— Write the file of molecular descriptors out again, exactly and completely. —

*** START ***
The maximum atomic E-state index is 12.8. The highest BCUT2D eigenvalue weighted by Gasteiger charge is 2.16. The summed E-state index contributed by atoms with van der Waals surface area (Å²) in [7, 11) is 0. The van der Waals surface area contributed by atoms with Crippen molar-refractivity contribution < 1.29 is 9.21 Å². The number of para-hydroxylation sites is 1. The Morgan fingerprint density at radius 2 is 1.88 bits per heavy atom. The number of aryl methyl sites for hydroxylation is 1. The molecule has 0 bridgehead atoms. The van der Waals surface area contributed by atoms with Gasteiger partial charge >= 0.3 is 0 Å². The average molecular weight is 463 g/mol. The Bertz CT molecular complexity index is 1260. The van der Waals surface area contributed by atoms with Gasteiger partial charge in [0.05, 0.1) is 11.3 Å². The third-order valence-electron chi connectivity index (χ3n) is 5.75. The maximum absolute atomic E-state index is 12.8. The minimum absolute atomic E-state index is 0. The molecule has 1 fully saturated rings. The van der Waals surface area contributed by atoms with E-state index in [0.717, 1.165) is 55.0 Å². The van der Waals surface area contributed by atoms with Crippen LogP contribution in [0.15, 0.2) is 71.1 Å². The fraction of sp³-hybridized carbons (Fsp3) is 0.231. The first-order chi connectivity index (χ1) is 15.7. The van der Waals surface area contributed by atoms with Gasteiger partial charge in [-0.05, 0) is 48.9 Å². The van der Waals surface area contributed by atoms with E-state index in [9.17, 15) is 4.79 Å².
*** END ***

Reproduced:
The maximum atomic E-state index is 12.8. The highest BCUT2D eigenvalue weighted by Gasteiger charge is 2.16. The summed E-state index contributed by atoms with van der Waals surface area (Å²) in [7, 11) is 0. The van der Waals surface area contributed by atoms with Crippen molar-refractivity contribution < 1.29 is 9.21 Å². The number of para-hydroxylation sites is 1. The Morgan fingerprint density at radius 2 is 1.88 bits per heavy atom. The number of aryl methyl sites for hydroxylation is 1. The molecule has 0 bridgehead atoms. The van der Waals surface area contributed by atoms with Gasteiger partial charge >= 0.3 is 0 Å². The average molecular weight is 463 g/mol. The Bertz CT molecular complexity index is 1260. The van der Waals surface area contributed by atoms with Gasteiger partial charge in [0.05, 0.1) is 11.3 Å². The third-order valence-electron chi connectivity index (χ3n) is 5.75. The maximum absolute atomic E-state index is 12.8. The minimum absolute atomic E-state index is 0. The molecule has 1 fully saturated rings. The van der Waals surface area contributed by atoms with E-state index in [0.717, 1.165) is 55.0 Å². The van der Waals surface area contributed by atoms with Crippen LogP contribution in [0.15, 0.2) is 71.1 Å². The fraction of sp³-hybridized carbons (Fsp3) is 0.231. The first-order chi connectivity index (χ1) is 15.7. The van der Waals surface area contributed by atoms with Gasteiger partial charge in [-0.05, 0) is 48.9 Å². The van der Waals surface area contributed by atoms with E-state index in [9.17, 15) is 4.79 Å².